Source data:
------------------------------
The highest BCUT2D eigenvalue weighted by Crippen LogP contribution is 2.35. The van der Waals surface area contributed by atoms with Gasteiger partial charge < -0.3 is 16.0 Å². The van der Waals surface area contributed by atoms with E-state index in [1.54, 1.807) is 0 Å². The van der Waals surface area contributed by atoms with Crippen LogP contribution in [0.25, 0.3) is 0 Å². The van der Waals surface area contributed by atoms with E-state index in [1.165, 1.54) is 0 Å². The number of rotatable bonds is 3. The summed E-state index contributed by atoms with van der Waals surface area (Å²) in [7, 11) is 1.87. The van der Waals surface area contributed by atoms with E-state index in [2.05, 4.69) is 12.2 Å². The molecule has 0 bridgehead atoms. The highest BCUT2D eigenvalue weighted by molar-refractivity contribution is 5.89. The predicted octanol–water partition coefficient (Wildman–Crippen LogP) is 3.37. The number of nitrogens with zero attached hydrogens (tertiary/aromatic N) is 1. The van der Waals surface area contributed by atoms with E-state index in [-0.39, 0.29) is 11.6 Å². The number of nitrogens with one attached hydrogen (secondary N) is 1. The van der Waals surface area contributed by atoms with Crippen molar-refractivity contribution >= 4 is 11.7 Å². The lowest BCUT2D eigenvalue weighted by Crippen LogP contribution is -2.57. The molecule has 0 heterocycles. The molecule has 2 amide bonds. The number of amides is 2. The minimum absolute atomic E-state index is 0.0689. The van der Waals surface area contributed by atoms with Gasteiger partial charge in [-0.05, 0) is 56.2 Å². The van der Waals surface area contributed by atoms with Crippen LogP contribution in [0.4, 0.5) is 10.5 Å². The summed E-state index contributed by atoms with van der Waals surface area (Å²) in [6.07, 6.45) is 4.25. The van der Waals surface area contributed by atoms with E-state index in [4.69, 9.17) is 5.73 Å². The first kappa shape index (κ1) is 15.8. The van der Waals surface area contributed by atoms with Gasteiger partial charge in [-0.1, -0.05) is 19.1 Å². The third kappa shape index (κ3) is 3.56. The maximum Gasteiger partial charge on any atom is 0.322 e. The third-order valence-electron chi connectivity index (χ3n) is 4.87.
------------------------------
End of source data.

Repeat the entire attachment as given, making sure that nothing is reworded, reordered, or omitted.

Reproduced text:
The highest BCUT2D eigenvalue weighted by Crippen LogP contribution is 2.35. The van der Waals surface area contributed by atoms with Gasteiger partial charge < -0.3 is 16.0 Å². The van der Waals surface area contributed by atoms with E-state index in [1.54, 1.807) is 0 Å². The van der Waals surface area contributed by atoms with Crippen LogP contribution in [0.25, 0.3) is 0 Å². The van der Waals surface area contributed by atoms with E-state index in [1.165, 1.54) is 0 Å². The number of rotatable bonds is 3. The summed E-state index contributed by atoms with van der Waals surface area (Å²) in [7, 11) is 1.87. The van der Waals surface area contributed by atoms with E-state index in [2.05, 4.69) is 12.2 Å². The molecule has 0 bridgehead atoms. The highest BCUT2D eigenvalue weighted by molar-refractivity contribution is 5.89. The predicted octanol–water partition coefficient (Wildman–Crippen LogP) is 3.37. The number of nitrogens with zero attached hydrogens (tertiary/aromatic N) is 1. The van der Waals surface area contributed by atoms with E-state index in [-0.39, 0.29) is 11.6 Å². The number of nitrogens with one attached hydrogen (secondary N) is 1. The van der Waals surface area contributed by atoms with Crippen molar-refractivity contribution >= 4 is 11.7 Å². The lowest BCUT2D eigenvalue weighted by Crippen LogP contribution is -2.57. The molecule has 0 heterocycles. The molecule has 2 amide bonds. The number of amides is 2. The minimum absolute atomic E-state index is 0.0689. The van der Waals surface area contributed by atoms with Gasteiger partial charge in [-0.05, 0) is 56.2 Å². The van der Waals surface area contributed by atoms with Crippen LogP contribution in [0.4, 0.5) is 10.5 Å². The summed E-state index contributed by atoms with van der Waals surface area (Å²) in [6.07, 6.45) is 4.25. The van der Waals surface area contributed by atoms with E-state index in [4.69, 9.17) is 5.73 Å². The first kappa shape index (κ1) is 15.8. The van der Waals surface area contributed by atoms with Gasteiger partial charge in [-0.1, -0.05) is 19.1 Å². The third kappa shape index (κ3) is 3.56. The maximum Gasteiger partial charge on any atom is 0.322 e. The third-order valence-electron chi connectivity index (χ3n) is 4.87.